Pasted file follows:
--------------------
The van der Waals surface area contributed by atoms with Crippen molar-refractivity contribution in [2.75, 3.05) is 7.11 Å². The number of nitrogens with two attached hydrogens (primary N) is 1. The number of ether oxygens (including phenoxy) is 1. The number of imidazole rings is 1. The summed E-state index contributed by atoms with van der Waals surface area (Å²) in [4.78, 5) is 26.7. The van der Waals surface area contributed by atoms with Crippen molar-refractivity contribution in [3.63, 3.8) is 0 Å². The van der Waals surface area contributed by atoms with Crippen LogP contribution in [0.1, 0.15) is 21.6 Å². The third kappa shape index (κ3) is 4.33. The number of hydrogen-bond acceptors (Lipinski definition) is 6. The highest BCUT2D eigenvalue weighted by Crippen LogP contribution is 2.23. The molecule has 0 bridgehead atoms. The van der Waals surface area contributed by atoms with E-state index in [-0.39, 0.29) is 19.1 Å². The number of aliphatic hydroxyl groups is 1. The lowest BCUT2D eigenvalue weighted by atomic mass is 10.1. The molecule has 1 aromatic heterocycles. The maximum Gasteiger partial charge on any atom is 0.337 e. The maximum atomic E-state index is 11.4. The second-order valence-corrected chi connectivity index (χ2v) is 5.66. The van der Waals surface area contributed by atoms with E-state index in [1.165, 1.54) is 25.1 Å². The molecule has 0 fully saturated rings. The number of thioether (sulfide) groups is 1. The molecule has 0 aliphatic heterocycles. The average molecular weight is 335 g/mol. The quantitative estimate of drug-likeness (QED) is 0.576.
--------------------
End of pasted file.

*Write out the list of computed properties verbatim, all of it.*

The van der Waals surface area contributed by atoms with Crippen molar-refractivity contribution in [2.75, 3.05) is 7.11 Å². The number of nitrogens with two attached hydrogens (primary N) is 1. The number of ether oxygens (including phenoxy) is 1. The number of imidazole rings is 1. The summed E-state index contributed by atoms with van der Waals surface area (Å²) in [4.78, 5) is 26.7. The van der Waals surface area contributed by atoms with Crippen molar-refractivity contribution in [3.63, 3.8) is 0 Å². The van der Waals surface area contributed by atoms with Crippen LogP contribution in [0.1, 0.15) is 21.6 Å². The third kappa shape index (κ3) is 4.33. The number of hydrogen-bond acceptors (Lipinski definition) is 6. The highest BCUT2D eigenvalue weighted by Crippen LogP contribution is 2.23. The molecule has 0 bridgehead atoms. The van der Waals surface area contributed by atoms with E-state index in [-0.39, 0.29) is 19.1 Å². The number of aliphatic hydroxyl groups is 1. The lowest BCUT2D eigenvalue weighted by atomic mass is 10.1. The molecule has 1 aromatic heterocycles. The maximum Gasteiger partial charge on any atom is 0.337 e. The maximum atomic E-state index is 11.4. The second-order valence-corrected chi connectivity index (χ2v) is 5.66. The van der Waals surface area contributed by atoms with E-state index in [1.165, 1.54) is 25.1 Å². The molecule has 0 fully saturated rings. The number of thioether (sulfide) groups is 1. The molecule has 0 aliphatic heterocycles. The average molecular weight is 335 g/mol. The quantitative estimate of drug-likeness (QED) is 0.576.